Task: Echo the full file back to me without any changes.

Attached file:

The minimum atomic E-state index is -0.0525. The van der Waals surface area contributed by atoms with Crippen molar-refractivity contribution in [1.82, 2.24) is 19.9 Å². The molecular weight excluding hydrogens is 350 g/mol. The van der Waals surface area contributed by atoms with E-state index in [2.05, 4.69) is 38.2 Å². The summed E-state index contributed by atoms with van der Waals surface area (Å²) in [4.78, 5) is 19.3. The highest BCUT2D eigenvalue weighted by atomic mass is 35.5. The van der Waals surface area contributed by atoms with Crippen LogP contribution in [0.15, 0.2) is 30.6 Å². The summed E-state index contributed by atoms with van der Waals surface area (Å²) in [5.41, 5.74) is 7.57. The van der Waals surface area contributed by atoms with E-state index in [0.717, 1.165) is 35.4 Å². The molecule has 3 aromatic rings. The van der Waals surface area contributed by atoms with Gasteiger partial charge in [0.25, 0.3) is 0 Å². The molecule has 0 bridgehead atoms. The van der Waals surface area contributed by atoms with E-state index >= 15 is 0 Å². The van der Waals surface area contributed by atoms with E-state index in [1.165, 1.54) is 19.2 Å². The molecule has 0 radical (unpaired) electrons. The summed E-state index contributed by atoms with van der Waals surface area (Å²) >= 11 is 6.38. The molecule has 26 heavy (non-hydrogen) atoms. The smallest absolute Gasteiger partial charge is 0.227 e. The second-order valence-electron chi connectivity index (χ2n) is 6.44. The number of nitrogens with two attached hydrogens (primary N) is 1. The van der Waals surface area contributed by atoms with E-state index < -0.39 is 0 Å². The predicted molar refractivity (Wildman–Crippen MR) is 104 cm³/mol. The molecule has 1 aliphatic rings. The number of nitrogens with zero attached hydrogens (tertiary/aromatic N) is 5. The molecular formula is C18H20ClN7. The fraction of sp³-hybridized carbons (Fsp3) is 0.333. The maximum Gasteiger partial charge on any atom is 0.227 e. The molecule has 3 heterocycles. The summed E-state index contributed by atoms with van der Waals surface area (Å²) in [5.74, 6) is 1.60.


The minimum atomic E-state index is -0.0525. The van der Waals surface area contributed by atoms with Crippen molar-refractivity contribution in [1.82, 2.24) is 19.9 Å². The molecular weight excluding hydrogens is 350 g/mol. The van der Waals surface area contributed by atoms with E-state index in [2.05, 4.69) is 38.2 Å². The summed E-state index contributed by atoms with van der Waals surface area (Å²) in [4.78, 5) is 19.3. The highest BCUT2D eigenvalue weighted by atomic mass is 35.5. The van der Waals surface area contributed by atoms with Crippen LogP contribution in [0.15, 0.2) is 30.6 Å². The summed E-state index contributed by atoms with van der Waals surface area (Å²) in [5.41, 5.74) is 7.57. The van der Waals surface area contributed by atoms with E-state index in [0.717, 1.165) is 35.4 Å². The molecule has 3 aromatic rings. The van der Waals surface area contributed by atoms with Gasteiger partial charge in [0.25, 0.3) is 0 Å². The molecule has 0 bridgehead atoms. The van der Waals surface area contributed by atoms with E-state index >= 15 is 0 Å². The van der Waals surface area contributed by atoms with E-state index in [1.165, 1.54) is 19.2 Å². The molecule has 0 radical (unpaired) electrons. The summed E-state index contributed by atoms with van der Waals surface area (Å²) >= 11 is 6.38. The molecule has 26 heavy (non-hydrogen) atoms. The smallest absolute Gasteiger partial charge is 0.227 e. The second-order valence-electron chi connectivity index (χ2n) is 6.44. The number of nitrogens with two attached hydrogens (primary N) is 1. The van der Waals surface area contributed by atoms with E-state index < -0.39 is 0 Å². The predicted molar refractivity (Wildman–Crippen MR) is 104 cm³/mol. The molecule has 1 aliphatic rings. The number of nitrogens with zero attached hydrogens (tertiary/aromatic N) is 5. The molecular formula is C18H20ClN7. The fraction of sp³-hybridized carbons (Fsp3) is 0.333. The maximum Gasteiger partial charge on any atom is 0.227 e. The molecule has 3 heterocycles. The summed E-state index contributed by atoms with van der Waals surface area (Å²) in [5.74, 6) is 1.60.